To familiarize your ear with the sound, I suggest you lay down a 12 bar I – IV – V blues on your looper pedal or play over a jam track in either G or A and first play the minor blues scale with the major 3rd rooted on the 6th string and follow the chords as the progress. Then once you're good at that, move the IV and V chord related scales up to the 5th string to consolidate the parameters of your scales.
Finally a really cool thing you can do in several keys, especially G, A, C, D and E, is to augment this idea of playing minor blues scales with added 3rds with open strings. For example, if you're in the key of A, when you're on the I chord ( A7 ), all of the open strings work well as toggle notes. ( E is the 5th, A is the root, D is the 4th, G is the flat7th, B is the 9th ) Then on the IV chord ( D7 ) you have: E is the 9th, A is the 5th, D is the root, G is the 4th, B is the 6th and finally for the V chord ( E7 ) E is the root, A is the 4th, D is the flat7th, G is the minor 3rd and B is the 5th.
It's well worth the time and effort to embrace this approach and add a new dimension to your blues improvisation!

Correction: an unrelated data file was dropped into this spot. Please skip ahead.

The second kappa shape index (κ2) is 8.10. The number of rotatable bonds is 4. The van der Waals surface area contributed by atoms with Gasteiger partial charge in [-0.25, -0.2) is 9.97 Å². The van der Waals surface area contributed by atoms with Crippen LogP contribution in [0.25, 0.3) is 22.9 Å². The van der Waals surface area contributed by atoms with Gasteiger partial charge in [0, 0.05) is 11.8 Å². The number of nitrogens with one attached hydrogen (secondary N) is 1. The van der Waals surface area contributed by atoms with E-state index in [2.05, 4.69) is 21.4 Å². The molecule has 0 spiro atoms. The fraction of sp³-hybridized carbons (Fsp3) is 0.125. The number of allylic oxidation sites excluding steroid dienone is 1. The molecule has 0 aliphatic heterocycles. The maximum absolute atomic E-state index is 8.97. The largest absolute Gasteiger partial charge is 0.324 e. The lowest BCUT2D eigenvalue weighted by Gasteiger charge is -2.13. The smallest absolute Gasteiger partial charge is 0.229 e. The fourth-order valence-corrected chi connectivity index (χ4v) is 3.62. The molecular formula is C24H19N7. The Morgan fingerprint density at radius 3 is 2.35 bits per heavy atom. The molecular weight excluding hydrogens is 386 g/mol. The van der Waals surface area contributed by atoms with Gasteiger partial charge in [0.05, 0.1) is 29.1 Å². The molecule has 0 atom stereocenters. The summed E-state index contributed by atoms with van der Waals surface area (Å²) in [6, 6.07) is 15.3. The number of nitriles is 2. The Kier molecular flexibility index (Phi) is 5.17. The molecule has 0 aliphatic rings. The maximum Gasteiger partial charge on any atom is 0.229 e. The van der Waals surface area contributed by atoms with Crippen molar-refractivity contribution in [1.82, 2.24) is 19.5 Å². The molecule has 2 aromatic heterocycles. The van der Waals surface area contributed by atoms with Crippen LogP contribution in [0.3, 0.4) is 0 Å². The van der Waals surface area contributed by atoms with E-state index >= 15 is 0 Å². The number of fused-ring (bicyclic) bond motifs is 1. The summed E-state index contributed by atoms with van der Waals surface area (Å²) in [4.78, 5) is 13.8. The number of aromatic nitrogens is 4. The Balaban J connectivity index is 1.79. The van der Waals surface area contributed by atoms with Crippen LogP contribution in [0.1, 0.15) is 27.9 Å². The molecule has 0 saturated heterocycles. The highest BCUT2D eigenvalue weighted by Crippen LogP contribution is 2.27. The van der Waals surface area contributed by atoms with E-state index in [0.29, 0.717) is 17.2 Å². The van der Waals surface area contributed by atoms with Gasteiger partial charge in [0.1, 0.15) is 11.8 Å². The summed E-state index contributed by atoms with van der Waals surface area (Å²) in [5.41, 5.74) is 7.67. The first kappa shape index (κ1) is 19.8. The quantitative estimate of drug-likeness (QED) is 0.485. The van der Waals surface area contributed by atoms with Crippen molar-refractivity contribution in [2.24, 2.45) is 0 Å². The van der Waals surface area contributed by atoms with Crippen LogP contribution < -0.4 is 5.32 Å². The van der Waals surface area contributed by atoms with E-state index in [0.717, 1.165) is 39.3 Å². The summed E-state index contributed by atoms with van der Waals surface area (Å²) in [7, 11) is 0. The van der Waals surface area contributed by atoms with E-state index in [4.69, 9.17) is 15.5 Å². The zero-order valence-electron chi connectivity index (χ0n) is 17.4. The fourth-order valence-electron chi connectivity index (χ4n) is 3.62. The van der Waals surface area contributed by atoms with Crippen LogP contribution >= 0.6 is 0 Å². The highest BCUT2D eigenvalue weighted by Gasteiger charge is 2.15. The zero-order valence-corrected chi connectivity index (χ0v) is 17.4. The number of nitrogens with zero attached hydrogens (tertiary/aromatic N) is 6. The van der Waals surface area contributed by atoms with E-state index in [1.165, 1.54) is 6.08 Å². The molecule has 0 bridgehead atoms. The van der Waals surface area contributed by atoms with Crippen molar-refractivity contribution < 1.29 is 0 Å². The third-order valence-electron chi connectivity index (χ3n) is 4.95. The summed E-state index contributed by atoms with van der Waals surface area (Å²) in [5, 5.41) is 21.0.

(Make sure you've read part 1 first...)
In this part, we'll look at several steps/approaches you can take to get better and quicker at deciphering chord progressions.
First tip is to listen to the song you want to learn on HEADPHONES, preferably good quality headphones. This confers multiple advantages – generally, you can hear in finer detail and guitar parts are often panned in one speaker or the other, in that case you can remove the other side so that you can more clearly hear the guitar. Listen as focused as possible, without your guitar and with your eyes closed.
There are several approaches/tricks you can use to figure out chord progressions by ear...
Your ear can most easily discern the highest and lowest notes in a chord. ( it's considerably more difficult to pick out the interior notes in a chord ) If your ear is already decent, try the following method: try and isolate the bass notes of each chord in the progression – often times when you find a bass note that “works” ( meaning that it sounds good played over the chord ) but proves to be incorrect, that note is a different chord tone, usually the 3rd or 5th )
Music theory knowledge is a big aid in this process in multiple ways. A jumping off point is knowing the diatonic chords in major and minor keys. Probabilistically thinking, the simpler/more conventional a song is, the more likely it is to contain diatonic chords. In other words, a powerful tool for figuring out chord progressions is a process of elimination.